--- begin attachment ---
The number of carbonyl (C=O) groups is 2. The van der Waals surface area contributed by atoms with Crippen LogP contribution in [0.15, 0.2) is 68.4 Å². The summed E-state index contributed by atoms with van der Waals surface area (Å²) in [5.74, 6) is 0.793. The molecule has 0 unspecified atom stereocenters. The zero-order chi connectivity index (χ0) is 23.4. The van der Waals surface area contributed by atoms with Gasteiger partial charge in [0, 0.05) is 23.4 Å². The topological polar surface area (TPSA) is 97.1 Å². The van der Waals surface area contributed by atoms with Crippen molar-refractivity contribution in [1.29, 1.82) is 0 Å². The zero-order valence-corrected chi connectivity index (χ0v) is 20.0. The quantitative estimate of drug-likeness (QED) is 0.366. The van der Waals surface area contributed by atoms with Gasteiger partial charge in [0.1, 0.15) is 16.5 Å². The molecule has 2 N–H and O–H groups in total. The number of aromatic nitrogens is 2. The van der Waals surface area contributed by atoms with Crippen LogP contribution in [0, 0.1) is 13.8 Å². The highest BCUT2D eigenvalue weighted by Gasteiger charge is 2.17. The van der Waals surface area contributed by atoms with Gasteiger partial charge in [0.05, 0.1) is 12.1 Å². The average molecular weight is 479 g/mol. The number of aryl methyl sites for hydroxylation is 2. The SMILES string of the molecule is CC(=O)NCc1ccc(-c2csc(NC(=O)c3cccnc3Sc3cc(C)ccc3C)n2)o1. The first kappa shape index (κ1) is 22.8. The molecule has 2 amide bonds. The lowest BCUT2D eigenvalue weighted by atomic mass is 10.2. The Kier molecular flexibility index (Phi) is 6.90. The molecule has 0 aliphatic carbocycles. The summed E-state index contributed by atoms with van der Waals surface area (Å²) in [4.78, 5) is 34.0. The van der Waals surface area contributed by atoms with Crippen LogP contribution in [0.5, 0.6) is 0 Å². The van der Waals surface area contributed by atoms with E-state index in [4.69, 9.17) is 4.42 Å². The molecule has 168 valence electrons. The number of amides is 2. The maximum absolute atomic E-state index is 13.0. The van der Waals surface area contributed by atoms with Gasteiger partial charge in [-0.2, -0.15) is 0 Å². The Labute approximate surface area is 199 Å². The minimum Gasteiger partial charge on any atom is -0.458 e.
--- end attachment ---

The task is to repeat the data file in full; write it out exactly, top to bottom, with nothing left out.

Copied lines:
The number of carbonyl (C=O) groups is 2. The van der Waals surface area contributed by atoms with Crippen LogP contribution in [0.15, 0.2) is 68.4 Å². The summed E-state index contributed by atoms with van der Waals surface area (Å²) in [5.74, 6) is 0.793. The molecule has 0 unspecified atom stereocenters. The zero-order chi connectivity index (χ0) is 23.4. The van der Waals surface area contributed by atoms with Gasteiger partial charge in [0, 0.05) is 23.4 Å². The topological polar surface area (TPSA) is 97.1 Å². The van der Waals surface area contributed by atoms with Crippen molar-refractivity contribution in [1.29, 1.82) is 0 Å². The zero-order valence-corrected chi connectivity index (χ0v) is 20.0. The quantitative estimate of drug-likeness (QED) is 0.366. The van der Waals surface area contributed by atoms with Gasteiger partial charge in [0.1, 0.15) is 16.5 Å². The molecule has 2 N–H and O–H groups in total. The number of aromatic nitrogens is 2. The van der Waals surface area contributed by atoms with Crippen LogP contribution in [0, 0.1) is 13.8 Å². The highest BCUT2D eigenvalue weighted by Gasteiger charge is 2.17. The van der Waals surface area contributed by atoms with Gasteiger partial charge in [0.05, 0.1) is 12.1 Å². The average molecular weight is 479 g/mol. The number of aryl methyl sites for hydroxylation is 2. The SMILES string of the molecule is CC(=O)NCc1ccc(-c2csc(NC(=O)c3cccnc3Sc3cc(C)ccc3C)n2)o1. The first kappa shape index (κ1) is 22.8. The molecule has 2 amide bonds. The lowest BCUT2D eigenvalue weighted by atomic mass is 10.2. The Kier molecular flexibility index (Phi) is 6.90. The molecule has 0 aliphatic carbocycles. The summed E-state index contributed by atoms with van der Waals surface area (Å²) in [4.78, 5) is 34.0. The van der Waals surface area contributed by atoms with Crippen LogP contribution in [0.5, 0.6) is 0 Å². The van der Waals surface area contributed by atoms with E-state index in [4.69, 9.17) is 4.42 Å². The molecule has 168 valence electrons. The number of amides is 2. The maximum absolute atomic E-state index is 13.0. The van der Waals surface area contributed by atoms with Gasteiger partial charge in [-0.2, -0.15) is 0 Å². The Labute approximate surface area is 199 Å². The minimum Gasteiger partial charge on any atom is -0.458 e.